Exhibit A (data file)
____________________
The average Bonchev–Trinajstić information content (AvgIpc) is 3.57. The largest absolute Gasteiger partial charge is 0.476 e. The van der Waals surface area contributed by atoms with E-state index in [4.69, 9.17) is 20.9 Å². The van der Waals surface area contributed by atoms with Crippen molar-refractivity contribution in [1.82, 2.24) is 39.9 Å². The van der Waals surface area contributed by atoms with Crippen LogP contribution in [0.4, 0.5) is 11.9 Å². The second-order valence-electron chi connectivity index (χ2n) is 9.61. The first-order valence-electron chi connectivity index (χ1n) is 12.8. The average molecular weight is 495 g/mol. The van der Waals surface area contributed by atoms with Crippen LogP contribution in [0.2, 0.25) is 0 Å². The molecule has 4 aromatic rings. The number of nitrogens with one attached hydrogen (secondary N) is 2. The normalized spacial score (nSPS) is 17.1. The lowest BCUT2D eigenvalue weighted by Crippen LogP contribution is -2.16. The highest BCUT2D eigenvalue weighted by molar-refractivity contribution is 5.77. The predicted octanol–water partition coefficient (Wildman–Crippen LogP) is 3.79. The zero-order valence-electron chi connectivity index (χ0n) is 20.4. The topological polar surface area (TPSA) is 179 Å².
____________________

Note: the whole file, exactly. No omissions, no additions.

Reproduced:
The average Bonchev–Trinajstić information content (AvgIpc) is 3.57. The largest absolute Gasteiger partial charge is 0.476 e. The van der Waals surface area contributed by atoms with E-state index in [4.69, 9.17) is 20.9 Å². The van der Waals surface area contributed by atoms with Crippen molar-refractivity contribution in [1.82, 2.24) is 39.9 Å². The van der Waals surface area contributed by atoms with Crippen LogP contribution in [0.4, 0.5) is 11.9 Å². The second-order valence-electron chi connectivity index (χ2n) is 9.61. The first-order valence-electron chi connectivity index (χ1n) is 12.8. The average molecular weight is 495 g/mol. The van der Waals surface area contributed by atoms with Crippen LogP contribution in [0.2, 0.25) is 0 Å². The molecule has 4 aromatic rings. The number of nitrogens with one attached hydrogen (secondary N) is 2. The normalized spacial score (nSPS) is 17.1. The lowest BCUT2D eigenvalue weighted by Crippen LogP contribution is -2.16. The highest BCUT2D eigenvalue weighted by molar-refractivity contribution is 5.77. The predicted octanol–water partition coefficient (Wildman–Crippen LogP) is 3.79. The zero-order valence-electron chi connectivity index (χ0n) is 20.4. The topological polar surface area (TPSA) is 179 Å².